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The US administration: A caricature of business practices… August 1, 2017

Posted by WorldbyStorm in Uncategorized.
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Having listened to no end of nonsense from US Republicans in the last week as they sought to explain away the latest outbreak of chaos from the Trump administration I’m almost reaching for the idea that this is what stupid people think business is like. That’s unfair, business practices can often be hidden behind bombastic rhetoric. The vainglorious presentation of business in the media doesn’t help either. And people generally aren’t stupid, but misinformed. Or misled.

But how to explain the firing (I mean of course the resignation) of Chief of Staff Priebus? Why, we are told, this is what business people do – trying out people in one position or another and hey, sometimes it doesn’t work out. How to explain the rhetoric around the Attorney General (and by the by I’ll bet he’s not so glad he gave up his Senate seat for this gig)? Ditto. How to explain the departure of Spicer? Ditto. How now to explain the firing of the Mooch? Er… yeah… how to explain that?

That this is a caricature of business is telling. On the left we tend to be a bit sceptical about business – I am myself despite having worked in and with the private sector most of my adult life. But companies aren’t usually (though on occasion they can be, I’ve experienced it myself) run on a whim. Hiring and firing with excessive speed is less commonplace than is sometimes thought (particularly in this state and the UK and in Europe, the situation in the US is somewhat different, but again not entirely so). Even in the most rapacious operation you want to get the right person in for a role. And the idea that a person would leave such high profile position within a short matter of months of arriving in it – or let’s be honest, the idea that people, plural, would do so, or be fired, is not indicative of business as normal but of, at its kindest, a problem in relation to who is doing the selection.

So even by its own lights the business rhetoric is double edged and points back at Trump as the problem in relation to this dysfunction.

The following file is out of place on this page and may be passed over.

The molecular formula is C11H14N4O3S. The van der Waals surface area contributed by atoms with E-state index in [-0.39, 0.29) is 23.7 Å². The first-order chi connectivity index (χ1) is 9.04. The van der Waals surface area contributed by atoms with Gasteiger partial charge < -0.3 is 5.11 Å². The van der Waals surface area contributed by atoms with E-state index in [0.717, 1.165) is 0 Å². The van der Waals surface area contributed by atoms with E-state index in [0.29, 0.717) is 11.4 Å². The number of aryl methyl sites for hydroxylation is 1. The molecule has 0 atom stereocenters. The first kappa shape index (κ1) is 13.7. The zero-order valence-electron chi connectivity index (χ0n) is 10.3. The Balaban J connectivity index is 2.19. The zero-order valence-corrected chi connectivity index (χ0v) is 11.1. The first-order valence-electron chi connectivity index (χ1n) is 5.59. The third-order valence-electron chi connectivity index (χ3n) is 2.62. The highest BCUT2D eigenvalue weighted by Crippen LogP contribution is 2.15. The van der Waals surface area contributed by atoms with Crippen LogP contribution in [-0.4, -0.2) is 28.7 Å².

There are other issues too. These aren’t simple roles where people can slip in and out interchangeably. Six months is an awful short time in government but consider the loss of what relatively little experiential capital has been gained in that six months. Replacements are starting up once more from near enough nothing (this by the by is why I’m deeply sceptical of rotating Ministerial roles in our current coalition, or the manner in which GP TDs swapped in and out in the FF/GP coalition. Being a Minister is difficult. Learning on the job requires a long period in situ, the fact that so often appointments are made not in relation to knowledge of an area but purely political, indeed often local considerations, is a huge problem).

But then this is all, one suspects, performative. The absurd show in Washington is its own justification, one suspects, for those at the centre of it. But that’s not enough, not nearly enough, given that they’re actually meant to be doing something about, y’know, the United States, about the problems facing it, about its citizens. The problem with performative is when it runs into reality. At some point, sooner rather than later, some people are going to wake up to the painful inadequacy of the current administration at administration. Sooner one hopes rather than later.

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Comments»

1. EWI - August 1, 2017

I don’t think that this is a caricature at all – this is exactly how a lot of ‘business’ (and especially the property developers) works.

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WorldbyStorm - August 1, 2017

Property yes, there I’d agree.

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